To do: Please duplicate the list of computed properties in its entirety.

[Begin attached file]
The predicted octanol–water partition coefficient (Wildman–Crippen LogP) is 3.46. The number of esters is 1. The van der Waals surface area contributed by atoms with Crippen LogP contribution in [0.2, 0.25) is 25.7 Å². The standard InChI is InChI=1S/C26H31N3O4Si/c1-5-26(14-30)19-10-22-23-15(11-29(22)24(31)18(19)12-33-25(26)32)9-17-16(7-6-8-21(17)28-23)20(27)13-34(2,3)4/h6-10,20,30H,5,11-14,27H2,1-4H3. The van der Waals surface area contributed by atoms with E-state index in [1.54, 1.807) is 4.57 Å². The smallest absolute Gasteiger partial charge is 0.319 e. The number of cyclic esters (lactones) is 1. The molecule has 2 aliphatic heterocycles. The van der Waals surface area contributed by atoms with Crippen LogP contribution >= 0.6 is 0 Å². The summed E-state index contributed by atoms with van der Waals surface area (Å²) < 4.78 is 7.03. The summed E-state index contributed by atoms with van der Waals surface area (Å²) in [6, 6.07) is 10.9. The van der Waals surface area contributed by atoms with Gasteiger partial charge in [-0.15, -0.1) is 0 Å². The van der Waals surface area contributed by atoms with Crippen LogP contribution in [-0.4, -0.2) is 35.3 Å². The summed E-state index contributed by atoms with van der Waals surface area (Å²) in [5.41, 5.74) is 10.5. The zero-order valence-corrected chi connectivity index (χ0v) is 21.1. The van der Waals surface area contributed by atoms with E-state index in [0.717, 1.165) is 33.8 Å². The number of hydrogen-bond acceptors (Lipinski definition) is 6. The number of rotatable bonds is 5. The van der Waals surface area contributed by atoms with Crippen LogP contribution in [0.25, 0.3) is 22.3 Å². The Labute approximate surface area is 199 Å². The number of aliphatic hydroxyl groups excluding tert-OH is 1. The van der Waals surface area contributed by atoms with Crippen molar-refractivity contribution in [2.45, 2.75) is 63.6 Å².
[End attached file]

The predicted octanol–water partition coefficient (Wildman–Crippen LogP) is 3.46. The number of esters is 1. The van der Waals surface area contributed by atoms with Crippen LogP contribution in [0.2, 0.25) is 25.7 Å². The standard InChI is InChI=1S/C26H31N3O4Si/c1-5-26(14-30)19-10-22-23-15(11-29(22)24(31)18(19)12-33-25(26)32)9-17-16(7-6-8-21(17)28-23)20(27)13-34(2,3)4/h6-10,20,30H,5,11-14,27H2,1-4H3. The van der Waals surface area contributed by atoms with E-state index in [1.54, 1.807) is 4.57 Å². The smallest absolute Gasteiger partial charge is 0.319 e. The number of cyclic esters (lactones) is 1. The molecule has 2 aliphatic heterocycles. The van der Waals surface area contributed by atoms with Crippen LogP contribution >= 0.6 is 0 Å². The summed E-state index contributed by atoms with van der Waals surface area (Å²) < 4.78 is 7.03. The summed E-state index contributed by atoms with van der Waals surface area (Å²) in [6, 6.07) is 10.9. The van der Waals surface area contributed by atoms with Gasteiger partial charge in [-0.15, -0.1) is 0 Å². The van der Waals surface area contributed by atoms with Crippen LogP contribution in [-0.4, -0.2) is 35.3 Å². The summed E-state index contributed by atoms with van der Waals surface area (Å²) in [5.41, 5.74) is 10.5. The zero-order valence-corrected chi connectivity index (χ0v) is 21.1. The van der Waals surface area contributed by atoms with E-state index in [0.717, 1.165) is 33.8 Å². The number of hydrogen-bond acceptors (Lipinski definition) is 6. The number of rotatable bonds is 5. The van der Waals surface area contributed by atoms with Crippen LogP contribution in [0.25, 0.3) is 22.3 Å². The Labute approximate surface area is 199 Å². The number of aliphatic hydroxyl groups excluding tert-OH is 1. The van der Waals surface area contributed by atoms with Crippen molar-refractivity contribution in [2.45, 2.75) is 63.6 Å².